Norman Samish wrote:

> I realize that there are unsolved problems in quantum mechanics that can be 
> solved by adding dimensions, whether spatial or time.  I also know that 
> added dimensions are describable mathematically, and that some (Tegmark) 
> hold that this makes them real.  However, as Jonathan points out with 
> respect to Geddes's speculation, extra dimensions are not yet testable. 
> Until they are, we can just as well invoke fairy dust - or God - or 
> whatever - to explain the QM problems.

If a theory makes predictions that are not testable, even in principle,
then it is not a scientific theory and we ignore it.

If a theory makes predictions that are testable in principle but not yet
in practical terms, one can still falsify it by demonstrating that it
fails retrodiction of experimentally demonstrated facts.

This latter was one concern I had about the referenced papers.  Barring
logical errors, his equations resulting from treating 3-space 3-time in
a "classical" way are able to explain particle spin, charge
quantization, the exclusion principle, wave function probabilities, and
a host of other things related to electromagnetism and gravity.  But do
they also imply things we have already experimentally demonstrated to be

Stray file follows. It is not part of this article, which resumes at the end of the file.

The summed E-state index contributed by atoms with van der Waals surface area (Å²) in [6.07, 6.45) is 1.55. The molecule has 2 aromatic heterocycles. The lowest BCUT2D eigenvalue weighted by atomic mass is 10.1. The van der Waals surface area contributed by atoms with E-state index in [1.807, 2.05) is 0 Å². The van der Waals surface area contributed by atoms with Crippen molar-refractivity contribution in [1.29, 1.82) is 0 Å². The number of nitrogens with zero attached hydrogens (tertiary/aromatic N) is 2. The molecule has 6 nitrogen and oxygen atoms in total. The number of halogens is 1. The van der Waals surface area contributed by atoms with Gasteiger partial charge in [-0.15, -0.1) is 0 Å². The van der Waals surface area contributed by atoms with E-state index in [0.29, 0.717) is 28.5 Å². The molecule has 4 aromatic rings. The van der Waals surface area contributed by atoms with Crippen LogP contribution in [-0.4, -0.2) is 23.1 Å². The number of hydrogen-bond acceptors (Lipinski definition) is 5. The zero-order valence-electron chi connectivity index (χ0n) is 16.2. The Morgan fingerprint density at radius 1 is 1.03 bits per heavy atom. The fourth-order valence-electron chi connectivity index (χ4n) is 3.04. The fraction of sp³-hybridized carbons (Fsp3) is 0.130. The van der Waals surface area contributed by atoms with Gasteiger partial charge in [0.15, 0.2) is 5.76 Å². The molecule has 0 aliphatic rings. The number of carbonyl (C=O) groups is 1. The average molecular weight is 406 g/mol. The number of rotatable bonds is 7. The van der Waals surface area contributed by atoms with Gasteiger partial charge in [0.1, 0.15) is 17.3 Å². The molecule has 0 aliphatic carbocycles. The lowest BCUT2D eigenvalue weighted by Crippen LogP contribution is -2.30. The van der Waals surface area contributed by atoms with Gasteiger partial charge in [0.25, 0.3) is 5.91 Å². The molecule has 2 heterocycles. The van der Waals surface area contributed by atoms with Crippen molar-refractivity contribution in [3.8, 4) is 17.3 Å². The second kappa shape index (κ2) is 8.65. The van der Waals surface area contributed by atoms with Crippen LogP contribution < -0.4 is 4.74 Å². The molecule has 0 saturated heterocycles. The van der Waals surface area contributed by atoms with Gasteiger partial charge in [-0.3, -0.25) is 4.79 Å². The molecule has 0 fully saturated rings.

false? (I personally don't have the training or skills to answer this
question.)

Even if a theory survives these two criteria--it makes predictions that
are testable in principle (even if not yet in practical terms), and it
is consistent with all known experimental facts--we can still rank it
vs. competing theories using Ockham's Razor.

I don't think we can equate Chen's Three Dimensional Time Theory with
God or fairy dust, as the God theory is not scientific and the fairy
dust theory lacks the explanatory power seen in Chen's papers.

So I'm back to my original questions.  On it's own merits, does Chen's
theory make predictions testable in principle, even if not yet feasible?
Does is retrodict known experimental facts?  Is it simpler in the Ockham
sense than prevailing theories?

The papers themselves do not address these questions. I'm looking for
others on the list to comment.

-Johnathan


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